Unitarian Universalism’s Fifth Principle, “The right of conscience and the use of the democratic process within our congregations and in society at large,” goes hand in hand with the congregational polity of all UU congregations.
From the UUA Tapestry of Faith Lifespan Curriculum:
“Polity” is a general term for the form of church organization adopted by a religious tradition. Unitarian Universalists operate under a particular form of polity called “congregational polity,” defined as “the rights and responsibilities of each properly organized congregation to make its own decisions about its own affairs without recourse to any higher human authority.” Congregational polity is encoded in the bylaws of the Unitarian Universalist Association of Congregations…Put more simply, polity can be understood as the way we are, as Unitarian Universalists, and why we are that way. Or, in the words of Paul Harrison, “polity is faith put into practice.”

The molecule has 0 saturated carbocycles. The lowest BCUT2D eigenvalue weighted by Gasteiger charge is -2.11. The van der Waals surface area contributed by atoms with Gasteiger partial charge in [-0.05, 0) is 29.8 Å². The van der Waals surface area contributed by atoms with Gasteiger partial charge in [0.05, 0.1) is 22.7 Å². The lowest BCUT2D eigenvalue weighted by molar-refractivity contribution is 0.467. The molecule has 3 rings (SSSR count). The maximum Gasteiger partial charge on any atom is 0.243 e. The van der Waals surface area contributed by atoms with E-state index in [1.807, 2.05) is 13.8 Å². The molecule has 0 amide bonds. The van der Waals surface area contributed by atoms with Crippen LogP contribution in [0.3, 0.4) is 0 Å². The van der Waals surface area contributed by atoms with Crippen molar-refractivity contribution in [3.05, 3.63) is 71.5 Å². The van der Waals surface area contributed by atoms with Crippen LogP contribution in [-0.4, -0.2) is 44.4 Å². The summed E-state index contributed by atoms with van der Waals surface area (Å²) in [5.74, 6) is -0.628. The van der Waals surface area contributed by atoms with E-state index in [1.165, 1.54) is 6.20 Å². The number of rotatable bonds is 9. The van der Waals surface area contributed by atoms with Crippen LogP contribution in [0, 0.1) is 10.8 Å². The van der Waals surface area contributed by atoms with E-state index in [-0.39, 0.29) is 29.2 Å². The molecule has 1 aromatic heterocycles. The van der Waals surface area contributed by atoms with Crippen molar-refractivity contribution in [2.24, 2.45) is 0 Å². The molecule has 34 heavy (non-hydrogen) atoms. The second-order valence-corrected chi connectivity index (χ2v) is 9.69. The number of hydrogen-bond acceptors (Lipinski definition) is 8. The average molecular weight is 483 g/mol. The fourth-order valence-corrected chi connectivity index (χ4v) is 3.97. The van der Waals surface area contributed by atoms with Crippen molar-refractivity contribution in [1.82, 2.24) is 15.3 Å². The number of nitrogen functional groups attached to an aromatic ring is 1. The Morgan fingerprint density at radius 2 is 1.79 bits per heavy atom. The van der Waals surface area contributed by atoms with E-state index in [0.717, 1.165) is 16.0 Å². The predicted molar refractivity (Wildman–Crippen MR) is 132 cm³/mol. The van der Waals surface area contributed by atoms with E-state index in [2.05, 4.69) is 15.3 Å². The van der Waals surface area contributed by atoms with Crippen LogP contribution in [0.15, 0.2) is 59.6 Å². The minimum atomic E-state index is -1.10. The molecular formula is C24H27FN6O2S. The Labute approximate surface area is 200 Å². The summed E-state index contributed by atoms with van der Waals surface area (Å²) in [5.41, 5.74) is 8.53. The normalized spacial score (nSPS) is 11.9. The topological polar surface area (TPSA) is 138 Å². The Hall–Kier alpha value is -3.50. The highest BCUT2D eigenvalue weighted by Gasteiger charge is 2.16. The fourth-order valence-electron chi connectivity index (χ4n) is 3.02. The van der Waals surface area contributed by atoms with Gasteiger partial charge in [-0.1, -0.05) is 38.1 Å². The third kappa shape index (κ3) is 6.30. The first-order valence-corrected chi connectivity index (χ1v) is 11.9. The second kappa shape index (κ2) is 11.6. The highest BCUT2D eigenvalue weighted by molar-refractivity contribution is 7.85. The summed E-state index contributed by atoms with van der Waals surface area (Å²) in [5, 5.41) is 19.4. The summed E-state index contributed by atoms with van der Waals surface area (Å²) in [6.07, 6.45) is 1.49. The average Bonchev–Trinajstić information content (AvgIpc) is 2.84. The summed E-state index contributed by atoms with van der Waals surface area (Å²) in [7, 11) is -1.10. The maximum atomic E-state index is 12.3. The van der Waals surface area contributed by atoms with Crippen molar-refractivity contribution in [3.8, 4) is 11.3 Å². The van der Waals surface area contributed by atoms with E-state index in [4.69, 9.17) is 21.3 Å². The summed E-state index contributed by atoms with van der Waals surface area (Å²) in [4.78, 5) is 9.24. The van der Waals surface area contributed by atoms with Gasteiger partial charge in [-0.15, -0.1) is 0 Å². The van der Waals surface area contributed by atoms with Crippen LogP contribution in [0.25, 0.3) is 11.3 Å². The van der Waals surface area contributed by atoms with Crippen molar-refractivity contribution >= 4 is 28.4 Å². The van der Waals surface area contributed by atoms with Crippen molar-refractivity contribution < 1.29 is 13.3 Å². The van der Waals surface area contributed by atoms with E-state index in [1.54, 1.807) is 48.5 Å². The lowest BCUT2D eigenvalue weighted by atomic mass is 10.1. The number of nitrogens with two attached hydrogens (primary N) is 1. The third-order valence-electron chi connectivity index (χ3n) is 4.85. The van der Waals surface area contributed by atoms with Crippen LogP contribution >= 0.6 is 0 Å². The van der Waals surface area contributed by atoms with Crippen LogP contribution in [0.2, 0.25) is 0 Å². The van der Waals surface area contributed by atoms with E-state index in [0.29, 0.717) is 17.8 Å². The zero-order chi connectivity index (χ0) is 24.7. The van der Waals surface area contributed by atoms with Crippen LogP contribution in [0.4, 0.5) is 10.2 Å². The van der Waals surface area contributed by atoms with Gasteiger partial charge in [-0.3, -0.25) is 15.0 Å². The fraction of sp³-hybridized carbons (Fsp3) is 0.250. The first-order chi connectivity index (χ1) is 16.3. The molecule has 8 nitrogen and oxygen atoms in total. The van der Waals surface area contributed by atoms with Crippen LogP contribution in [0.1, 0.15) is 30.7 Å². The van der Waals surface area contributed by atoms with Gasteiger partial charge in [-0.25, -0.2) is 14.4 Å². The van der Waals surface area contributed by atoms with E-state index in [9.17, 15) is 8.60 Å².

All UUCWC members will have the opportunity to put their faith into practice on Sunday, June 3, at our annual meeting, following the service and a brief bagel brunch (remember, there is only one service at 10am).
Our annual meeting is a time our congregation gathers to celebrate our community. We’ll hear from congregational leaders as they review the accomplishments of the past year, and then look ahead and plan for the coming year to enable us to continue fulfilling our mission. UUCWC members play a vital role in this planning, which includes adopting an operating budget, electing church leadership and voting on adopting the 8th Principle and making a Public Expression By-Laws change. All are welcome and encouraged to attend the annual meeting to consider and deliberate these issues; members have the privilege of voting.
Prior to the meeting you’ll receive the meeting agenda and materials to enable you to make informed decisions on the agenda items requiring a vote. As described in this edition of CrossCurrents, you also have had or will have the opportunity to attend Listening Circles regarding the 8th Principle and By-Laws votes and a Budget Meeting for a fuller discussion of those topics. Any questions you have can be answered prior to the Annual Meeting by contacting any Board member or the committee that owns the topics. Participatory democracy such as ours doesn’t start at our Annual Meeting – it is a year-round effort.
We look forward to seeing you at the annual meeting on June 3.
President, Board of Trustees